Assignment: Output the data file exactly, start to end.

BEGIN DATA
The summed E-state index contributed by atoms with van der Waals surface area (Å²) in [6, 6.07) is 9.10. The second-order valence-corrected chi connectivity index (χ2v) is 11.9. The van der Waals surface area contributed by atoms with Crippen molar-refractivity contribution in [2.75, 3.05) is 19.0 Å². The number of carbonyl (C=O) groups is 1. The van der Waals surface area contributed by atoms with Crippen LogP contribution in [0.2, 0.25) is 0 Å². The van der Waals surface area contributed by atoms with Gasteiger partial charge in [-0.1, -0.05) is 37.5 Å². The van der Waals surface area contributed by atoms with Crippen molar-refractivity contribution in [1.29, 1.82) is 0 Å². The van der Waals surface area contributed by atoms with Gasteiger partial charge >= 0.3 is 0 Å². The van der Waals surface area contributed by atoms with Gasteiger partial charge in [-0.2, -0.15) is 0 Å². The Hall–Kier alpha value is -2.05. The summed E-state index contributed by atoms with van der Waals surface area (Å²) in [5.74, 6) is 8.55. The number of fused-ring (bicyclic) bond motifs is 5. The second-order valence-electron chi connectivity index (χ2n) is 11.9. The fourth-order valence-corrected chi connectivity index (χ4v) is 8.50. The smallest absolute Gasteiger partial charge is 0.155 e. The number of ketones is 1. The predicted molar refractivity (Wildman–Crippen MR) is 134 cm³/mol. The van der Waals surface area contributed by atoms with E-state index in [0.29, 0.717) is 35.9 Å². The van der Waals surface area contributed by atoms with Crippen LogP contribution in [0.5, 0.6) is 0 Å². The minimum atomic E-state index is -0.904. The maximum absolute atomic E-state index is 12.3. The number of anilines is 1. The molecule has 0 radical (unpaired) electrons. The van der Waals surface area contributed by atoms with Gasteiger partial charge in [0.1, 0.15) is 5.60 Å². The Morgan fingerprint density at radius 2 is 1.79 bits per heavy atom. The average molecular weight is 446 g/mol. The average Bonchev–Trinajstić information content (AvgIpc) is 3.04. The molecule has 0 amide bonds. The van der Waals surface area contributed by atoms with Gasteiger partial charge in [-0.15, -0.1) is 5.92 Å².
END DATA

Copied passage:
The summed E-state index contributed by atoms with van der Waals surface area (Å²) in [6, 6.07) is 9.10. The second-order valence-corrected chi connectivity index (χ2v) is 11.9. The van der Waals surface area contributed by atoms with Crippen molar-refractivity contribution in [2.75, 3.05) is 19.0 Å². The number of carbonyl (C=O) groups is 1. The van der Waals surface area contributed by atoms with Crippen LogP contribution in [0.2, 0.25) is 0 Å². The van der Waals surface area contributed by atoms with Gasteiger partial charge in [-0.1, -0.05) is 37.5 Å². The van der Waals surface area contributed by atoms with Crippen molar-refractivity contribution in [1.29, 1.82) is 0 Å². The van der Waals surface area contributed by atoms with Gasteiger partial charge >= 0.3 is 0 Å². The van der Waals surface area contributed by atoms with Gasteiger partial charge in [-0.2, -0.15) is 0 Å². The Hall–Kier alpha value is -2.05. The summed E-state index contributed by atoms with van der Waals surface area (Å²) in [5.74, 6) is 8.55. The number of fused-ring (bicyclic) bond motifs is 5. The second-order valence-electron chi connectivity index (χ2n) is 11.9. The fourth-order valence-corrected chi connectivity index (χ4v) is 8.50. The smallest absolute Gasteiger partial charge is 0.155 e. The number of ketones is 1. The predicted molar refractivity (Wildman–Crippen MR) is 134 cm³/mol. The van der Waals surface area contributed by atoms with E-state index in [0.29, 0.717) is 35.9 Å². The van der Waals surface area contributed by atoms with Crippen LogP contribution in [0.5, 0.6) is 0 Å². The minimum atomic E-state index is -0.904. The maximum absolute atomic E-state index is 12.3. The number of anilines is 1. The molecule has 0 radical (unpaired) electrons. The van der Waals surface area contributed by atoms with Gasteiger partial charge in [0.1, 0.15) is 5.60 Å². The Morgan fingerprint density at radius 2 is 1.79 bits per heavy atom. The average molecular weight is 446 g/mol. The average Bonchev–Trinajstić information content (AvgIpc) is 3.04. The molecule has 0 amide bonds. The van der Waals surface area contributed by atoms with Gasteiger partial charge in [-0.15, -0.1) is 5.92 Å².